Three Reasons To Eat Vegetables
By: Kathy Smith
Vitamin C or Ascorbic Acid was first isolated from lemons in 1932. The C in this very important vitamin is debatable and may stand for citrus, cold, or collagen for the following reasons.
Fruits found with the highest concentration of Vitamin C are citrus fruits, rose hips, cherries, papayas, cantaloupes, and strawberries. Common vegetable sources are red and green peppers, broccoli, sprouts, tomatoes, asparagus, parsley, dark leafy greens, and cabbage.
The most important function of Vitamin C is the formation and maintenance of collagen, the basis of connective tissue, found in skin, ligaments, cartilage, vertebral discs, joint linings, capillary walls, bones, and teeth.
Vitamin C is an antioxidant vitamin. It blocks the oxidation of water- soluble molecules, which lead to the creation of free radicals, the culprits responsible for making our bodies prone to cellular injury and disease.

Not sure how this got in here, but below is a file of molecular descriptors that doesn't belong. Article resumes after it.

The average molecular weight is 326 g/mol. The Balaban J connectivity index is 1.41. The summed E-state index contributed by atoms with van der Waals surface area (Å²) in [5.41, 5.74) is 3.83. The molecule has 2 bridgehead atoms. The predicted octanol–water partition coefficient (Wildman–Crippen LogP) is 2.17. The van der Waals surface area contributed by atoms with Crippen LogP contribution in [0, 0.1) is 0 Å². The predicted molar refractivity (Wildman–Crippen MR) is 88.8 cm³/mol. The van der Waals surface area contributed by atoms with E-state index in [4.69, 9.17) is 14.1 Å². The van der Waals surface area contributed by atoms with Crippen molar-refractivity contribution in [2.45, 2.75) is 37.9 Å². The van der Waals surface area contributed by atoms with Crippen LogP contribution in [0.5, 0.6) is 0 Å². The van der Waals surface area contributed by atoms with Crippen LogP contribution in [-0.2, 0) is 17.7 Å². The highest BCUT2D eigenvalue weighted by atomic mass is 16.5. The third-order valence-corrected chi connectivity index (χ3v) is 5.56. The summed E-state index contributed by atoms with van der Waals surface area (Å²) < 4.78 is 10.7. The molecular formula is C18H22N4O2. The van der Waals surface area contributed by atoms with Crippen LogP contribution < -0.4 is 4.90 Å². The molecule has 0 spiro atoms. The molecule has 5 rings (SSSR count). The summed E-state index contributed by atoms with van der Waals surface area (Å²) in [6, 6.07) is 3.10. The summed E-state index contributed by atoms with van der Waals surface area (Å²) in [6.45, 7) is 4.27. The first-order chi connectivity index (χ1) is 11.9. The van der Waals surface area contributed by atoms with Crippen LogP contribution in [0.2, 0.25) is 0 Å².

A most popular disease associated with Vitamin C deficiency is scurvy. Lack of Vitamin C in the body impedes collagen formation, causing reduced health of the tissues. Early symptoms are poor resistance to infection and very slow wound healing. In addition, many medical problems have been found to be associated with low blood levels of Vitamin C. These are common infections, colds, depression, high blood pressure, arthritis, vascular fragility, allergies, ulcers, and even cholesterol gallstones.
The RDA for adults is 60 mg. Only 10 to 20-mg. of Vitamin C are required to prevent scurvy, and there is more than that in one portion of most fruits or vegetables. For most people the minimum dosage is between 100 - 150 mg. daily.
Vitamin C is the most commonly consumed nutrient supplement and is available as regular or chewable tablet or as time-release capsule, as well as in powder, effervescent, and liquid forms.